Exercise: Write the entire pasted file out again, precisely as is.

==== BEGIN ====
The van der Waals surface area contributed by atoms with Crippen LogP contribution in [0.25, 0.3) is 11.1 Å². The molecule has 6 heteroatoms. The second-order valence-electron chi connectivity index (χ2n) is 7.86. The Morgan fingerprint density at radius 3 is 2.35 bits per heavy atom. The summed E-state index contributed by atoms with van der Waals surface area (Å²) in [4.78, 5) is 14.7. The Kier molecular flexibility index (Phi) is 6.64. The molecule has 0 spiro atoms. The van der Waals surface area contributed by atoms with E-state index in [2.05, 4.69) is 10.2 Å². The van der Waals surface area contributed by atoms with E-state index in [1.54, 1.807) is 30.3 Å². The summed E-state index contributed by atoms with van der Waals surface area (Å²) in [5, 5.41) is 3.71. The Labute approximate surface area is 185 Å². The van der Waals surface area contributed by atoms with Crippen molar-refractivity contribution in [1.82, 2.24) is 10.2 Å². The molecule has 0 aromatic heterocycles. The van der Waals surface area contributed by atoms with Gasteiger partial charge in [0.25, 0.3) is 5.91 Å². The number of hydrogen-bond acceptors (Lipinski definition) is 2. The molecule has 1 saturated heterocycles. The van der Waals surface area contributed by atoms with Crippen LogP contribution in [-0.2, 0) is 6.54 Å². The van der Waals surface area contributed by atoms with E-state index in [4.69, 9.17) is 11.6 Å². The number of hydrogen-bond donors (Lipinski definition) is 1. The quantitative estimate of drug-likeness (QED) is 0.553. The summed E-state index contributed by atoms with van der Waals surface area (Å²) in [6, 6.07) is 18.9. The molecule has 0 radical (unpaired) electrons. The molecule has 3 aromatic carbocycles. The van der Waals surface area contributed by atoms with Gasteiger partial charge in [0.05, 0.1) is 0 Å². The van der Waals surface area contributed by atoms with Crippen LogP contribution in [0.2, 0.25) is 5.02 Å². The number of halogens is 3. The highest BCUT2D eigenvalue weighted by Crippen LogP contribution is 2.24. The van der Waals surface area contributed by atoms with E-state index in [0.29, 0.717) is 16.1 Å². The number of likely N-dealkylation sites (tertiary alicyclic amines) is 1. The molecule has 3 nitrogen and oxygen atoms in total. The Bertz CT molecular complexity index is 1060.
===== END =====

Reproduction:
The van der Waals surface area contributed by atoms with Crippen LogP contribution in [0.25, 0.3) is 11.1 Å². The molecule has 6 heteroatoms. The second-order valence-electron chi connectivity index (χ2n) is 7.86. The Morgan fingerprint density at radius 3 is 2.35 bits per heavy atom. The summed E-state index contributed by atoms with van der Waals surface area (Å²) in [4.78, 5) is 14.7. The Kier molecular flexibility index (Phi) is 6.64. The molecule has 0 spiro atoms. The van der Waals surface area contributed by atoms with E-state index in [2.05, 4.69) is 10.2 Å². The van der Waals surface area contributed by atoms with E-state index in [1.54, 1.807) is 30.3 Å². The summed E-state index contributed by atoms with van der Waals surface area (Å²) in [5, 5.41) is 3.71. The Labute approximate surface area is 185 Å². The van der Waals surface area contributed by atoms with Crippen molar-refractivity contribution in [1.82, 2.24) is 10.2 Å². The molecule has 0 aromatic heterocycles. The van der Waals surface area contributed by atoms with Gasteiger partial charge in [0.25, 0.3) is 5.91 Å². The number of hydrogen-bond acceptors (Lipinski definition) is 2. The molecule has 1 saturated heterocycles. The van der Waals surface area contributed by atoms with Crippen LogP contribution in [-0.2, 0) is 6.54 Å². The van der Waals surface area contributed by atoms with E-state index in [4.69, 9.17) is 11.6 Å². The number of hydrogen-bond donors (Lipinski definition) is 1. The quantitative estimate of drug-likeness (QED) is 0.553. The summed E-state index contributed by atoms with van der Waals surface area (Å²) in [6, 6.07) is 18.9. The molecule has 0 radical (unpaired) electrons. The molecule has 3 aromatic carbocycles. The van der Waals surface area contributed by atoms with Gasteiger partial charge in [0.05, 0.1) is 0 Å². The van der Waals surface area contributed by atoms with Crippen LogP contribution in [0.2, 0.25) is 5.02 Å². The number of halogens is 3. The highest BCUT2D eigenvalue weighted by Crippen LogP contribution is 2.24. The van der Waals surface area contributed by atoms with E-state index in [0.29, 0.717) is 16.1 Å². The number of likely N-dealkylation sites (tertiary alicyclic amines) is 1. The molecule has 3 nitrogen and oxygen atoms in total. The Bertz CT molecular complexity index is 1060.